DARPA scraps XS-1 military space plane project after Boeing drops out

By Mike Wall

Phantom Express won’t get off the ground after all.

Boeing has withdrawn from Experimental Spaceplane (XSP), a U.S. Defense Advanced Research Projects Agency (DARPA) program designed to increase the nation’s access to space. The aerospace giant had named its hypersonic concept vehicle Phantom Express. That moniker is now oddly appropriate, since the spacecraft will never take physical form.

“This effectively ends the XSP program; however, the objectives of the program remain of interest, and may be explored in separate, competitively selected efforts,” DARPA communications chief Jared Adams  told Space.com via email. 

Experimental Spaceplane, previously known as XS-1, aimed to nurture the development of a reusable vehicle that could help loft satellites cheaply and rapidly. Indeed, DARPA wanted the craft to be capable of launching 3,000-lb. (1,360 kilograms) satellites into orbit 10 times in 10 days, at a cost envisioned to drop eventually to around $5 million per mission.

DARPA initiated Experimental Spaceplane in 2013. In 2017, the agency selected Boeing for the second and third phases of the program. Boeing won out over two other teams — one a partnership between Masten Space Systems and the now-defunct XCOR Aerospace, and the other a collaboration involving Northrop Grumman and Virgin Galactic. 

During Phase 2, Boeing’s Phantom Works division — which built the U.S. Air Force’s two robotic X-37B space planes — was to design, build and test a technology-demonstration vehicle. Phase 3 would have involved test flights of Phantom Express, with 12 to 15 such demonstration missions originally targeted to take place in 2020.

The suborbital Phantom Express vehicle would have launched vertically, with the aid of a single Aerojet Rocketdyne AR-22 engine. An expendable upper stage would have separated from the space plane at altitude, carrying the payload to orbit. Phantom Express, meanwhile, would have glided back to Earth for a runway landing (and another launch in relatively short order).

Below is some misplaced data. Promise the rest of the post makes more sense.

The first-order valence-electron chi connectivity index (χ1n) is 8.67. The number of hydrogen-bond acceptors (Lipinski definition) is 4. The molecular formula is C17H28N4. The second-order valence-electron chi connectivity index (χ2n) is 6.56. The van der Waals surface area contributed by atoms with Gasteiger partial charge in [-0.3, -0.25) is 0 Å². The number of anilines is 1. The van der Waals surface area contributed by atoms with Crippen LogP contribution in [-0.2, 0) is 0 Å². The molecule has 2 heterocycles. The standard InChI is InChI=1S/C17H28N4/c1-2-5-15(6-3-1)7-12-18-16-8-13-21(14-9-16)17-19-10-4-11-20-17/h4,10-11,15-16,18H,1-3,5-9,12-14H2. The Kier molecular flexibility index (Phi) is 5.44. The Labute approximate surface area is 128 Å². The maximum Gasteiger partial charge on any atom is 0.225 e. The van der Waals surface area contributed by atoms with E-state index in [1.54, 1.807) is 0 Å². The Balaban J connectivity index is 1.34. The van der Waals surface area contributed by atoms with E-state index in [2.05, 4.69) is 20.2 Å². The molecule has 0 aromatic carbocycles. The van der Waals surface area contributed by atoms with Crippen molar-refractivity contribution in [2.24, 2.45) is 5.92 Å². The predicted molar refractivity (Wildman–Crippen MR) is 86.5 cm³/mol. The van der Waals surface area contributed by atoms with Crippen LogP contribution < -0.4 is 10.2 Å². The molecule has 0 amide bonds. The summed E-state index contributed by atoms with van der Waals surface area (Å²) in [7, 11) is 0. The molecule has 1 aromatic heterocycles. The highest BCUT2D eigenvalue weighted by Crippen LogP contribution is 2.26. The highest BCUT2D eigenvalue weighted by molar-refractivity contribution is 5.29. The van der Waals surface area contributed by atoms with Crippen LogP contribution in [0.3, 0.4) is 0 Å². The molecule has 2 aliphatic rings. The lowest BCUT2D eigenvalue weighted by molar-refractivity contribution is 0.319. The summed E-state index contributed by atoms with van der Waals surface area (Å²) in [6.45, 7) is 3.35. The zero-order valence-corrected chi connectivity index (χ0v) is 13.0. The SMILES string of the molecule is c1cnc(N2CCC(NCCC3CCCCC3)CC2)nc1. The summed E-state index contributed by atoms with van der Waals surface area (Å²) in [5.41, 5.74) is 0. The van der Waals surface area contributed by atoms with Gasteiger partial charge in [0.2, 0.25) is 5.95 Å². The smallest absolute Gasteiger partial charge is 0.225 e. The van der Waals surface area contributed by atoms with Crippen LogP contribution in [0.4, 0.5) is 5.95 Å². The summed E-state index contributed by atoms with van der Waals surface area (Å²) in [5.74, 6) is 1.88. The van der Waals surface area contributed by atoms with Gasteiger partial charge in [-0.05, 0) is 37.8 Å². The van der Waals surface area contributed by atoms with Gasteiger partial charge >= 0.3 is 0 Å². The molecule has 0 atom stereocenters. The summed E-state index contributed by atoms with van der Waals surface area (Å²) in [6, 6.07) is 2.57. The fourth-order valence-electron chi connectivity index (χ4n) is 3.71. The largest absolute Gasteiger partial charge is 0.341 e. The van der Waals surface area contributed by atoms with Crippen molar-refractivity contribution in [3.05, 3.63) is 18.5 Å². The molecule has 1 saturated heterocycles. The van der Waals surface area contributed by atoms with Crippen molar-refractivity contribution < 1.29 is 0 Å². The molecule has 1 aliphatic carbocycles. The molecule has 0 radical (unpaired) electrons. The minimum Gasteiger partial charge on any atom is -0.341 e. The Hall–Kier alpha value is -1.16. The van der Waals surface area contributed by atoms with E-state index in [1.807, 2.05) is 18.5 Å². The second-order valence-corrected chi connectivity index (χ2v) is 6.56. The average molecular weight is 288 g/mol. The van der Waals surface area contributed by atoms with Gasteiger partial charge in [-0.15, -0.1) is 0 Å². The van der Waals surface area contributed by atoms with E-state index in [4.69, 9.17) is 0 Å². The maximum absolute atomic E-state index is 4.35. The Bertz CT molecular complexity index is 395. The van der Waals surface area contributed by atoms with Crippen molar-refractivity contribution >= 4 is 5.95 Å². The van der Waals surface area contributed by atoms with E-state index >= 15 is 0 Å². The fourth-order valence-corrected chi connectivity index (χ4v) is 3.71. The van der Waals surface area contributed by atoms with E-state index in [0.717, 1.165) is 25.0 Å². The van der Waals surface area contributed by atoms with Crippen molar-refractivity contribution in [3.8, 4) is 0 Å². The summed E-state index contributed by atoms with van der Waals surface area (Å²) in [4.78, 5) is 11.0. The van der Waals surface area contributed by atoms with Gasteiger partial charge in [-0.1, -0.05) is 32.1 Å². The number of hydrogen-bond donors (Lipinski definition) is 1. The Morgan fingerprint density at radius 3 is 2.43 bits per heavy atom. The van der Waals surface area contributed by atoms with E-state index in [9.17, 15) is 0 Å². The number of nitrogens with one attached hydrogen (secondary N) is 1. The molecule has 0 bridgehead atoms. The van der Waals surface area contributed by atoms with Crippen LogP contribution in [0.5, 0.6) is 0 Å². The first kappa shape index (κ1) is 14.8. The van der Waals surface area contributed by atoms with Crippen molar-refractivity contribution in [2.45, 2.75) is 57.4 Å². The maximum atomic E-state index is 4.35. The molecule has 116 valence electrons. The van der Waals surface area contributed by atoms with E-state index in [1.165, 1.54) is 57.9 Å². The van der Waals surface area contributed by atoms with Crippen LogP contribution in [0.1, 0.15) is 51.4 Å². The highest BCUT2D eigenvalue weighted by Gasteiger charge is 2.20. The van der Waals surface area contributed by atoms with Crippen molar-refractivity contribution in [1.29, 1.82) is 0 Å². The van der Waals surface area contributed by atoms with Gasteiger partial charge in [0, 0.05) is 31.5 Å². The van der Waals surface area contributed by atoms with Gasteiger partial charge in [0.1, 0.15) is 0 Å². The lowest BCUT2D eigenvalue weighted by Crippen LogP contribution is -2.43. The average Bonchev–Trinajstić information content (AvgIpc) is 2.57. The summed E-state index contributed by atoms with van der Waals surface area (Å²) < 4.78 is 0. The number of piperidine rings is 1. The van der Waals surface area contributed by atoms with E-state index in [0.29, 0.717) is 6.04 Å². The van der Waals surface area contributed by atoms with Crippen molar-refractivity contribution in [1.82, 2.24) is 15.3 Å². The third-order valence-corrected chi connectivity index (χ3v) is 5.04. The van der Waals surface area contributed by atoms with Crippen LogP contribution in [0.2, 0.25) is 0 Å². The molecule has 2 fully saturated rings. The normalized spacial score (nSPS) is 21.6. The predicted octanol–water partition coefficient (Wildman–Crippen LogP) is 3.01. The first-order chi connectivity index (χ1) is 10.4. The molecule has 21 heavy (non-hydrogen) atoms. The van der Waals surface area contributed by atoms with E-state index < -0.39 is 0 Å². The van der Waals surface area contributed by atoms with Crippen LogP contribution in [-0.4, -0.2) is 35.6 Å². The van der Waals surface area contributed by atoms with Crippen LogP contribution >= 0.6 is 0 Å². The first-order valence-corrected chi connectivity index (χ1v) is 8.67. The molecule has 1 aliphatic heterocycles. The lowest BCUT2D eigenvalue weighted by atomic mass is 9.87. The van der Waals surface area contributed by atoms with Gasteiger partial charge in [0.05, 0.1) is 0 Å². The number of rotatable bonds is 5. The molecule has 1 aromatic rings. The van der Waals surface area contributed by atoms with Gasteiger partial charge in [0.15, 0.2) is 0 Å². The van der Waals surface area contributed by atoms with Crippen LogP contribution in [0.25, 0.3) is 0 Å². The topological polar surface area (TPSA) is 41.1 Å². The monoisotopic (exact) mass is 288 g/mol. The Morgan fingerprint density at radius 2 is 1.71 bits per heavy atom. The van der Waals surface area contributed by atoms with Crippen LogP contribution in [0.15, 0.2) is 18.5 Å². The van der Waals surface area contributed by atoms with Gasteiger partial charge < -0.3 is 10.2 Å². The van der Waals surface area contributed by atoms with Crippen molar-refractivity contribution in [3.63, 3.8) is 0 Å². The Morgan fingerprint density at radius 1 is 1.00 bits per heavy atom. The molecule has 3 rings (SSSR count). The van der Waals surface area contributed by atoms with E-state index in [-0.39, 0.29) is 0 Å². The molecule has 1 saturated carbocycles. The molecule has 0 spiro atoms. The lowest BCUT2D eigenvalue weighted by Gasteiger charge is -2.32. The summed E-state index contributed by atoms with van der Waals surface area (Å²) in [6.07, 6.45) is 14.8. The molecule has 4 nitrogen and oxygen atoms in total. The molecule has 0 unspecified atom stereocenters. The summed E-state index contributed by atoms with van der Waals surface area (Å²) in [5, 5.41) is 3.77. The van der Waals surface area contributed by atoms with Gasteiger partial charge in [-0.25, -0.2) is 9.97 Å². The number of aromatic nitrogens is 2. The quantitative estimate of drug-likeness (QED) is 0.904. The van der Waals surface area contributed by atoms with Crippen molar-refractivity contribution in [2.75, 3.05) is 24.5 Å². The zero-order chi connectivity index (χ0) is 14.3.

But none of that will happen, as Boeing has moved on. 

“Following a detailed review, Boeing is ending our role in the Experimental Spaceplane (XSP) program immediately,” company representatives said in a statement emailed to Space.com today (Jan. 23).

“We will now redirect our investment from XSP to other Boeing programs that span the sea, air and space domains,” they added. “We’re proud to have been part of a DARPA-led industry team that collaborated to advance launch-on-demand technology. We will make it a priority to harvest the significant learnings from this effort and apply them as Boeing continues to seek ways to provide future responsive, reusable access to space.”

“Following a detailed review, Boeing is ending our role in the Experimental Spaceplane (XSP) program immediately,” company representatives said in a statement emailed to Space.com today (Jan. 23).

“We will now redirect our investment from XSP to other Boeing programs that span the sea, air and space domains,” they added. “We’re proud to have been part of a DARPA-led industry team that collaborated to advance launch-on-demand technology. We will make it a priority to harvest the significant learnings from this effort and apply them as Boeing continues to seek ways to provide future responsive, reusable access to space.”

Mike Wall’s book about the search for alien life, “Out There” (Grand Central Publishing, 2018; illustrated by Karl Tate), is out now. Follow him on Twitter @michaeldwall. Follow us on Twitter @Spacedotcom or Facebook

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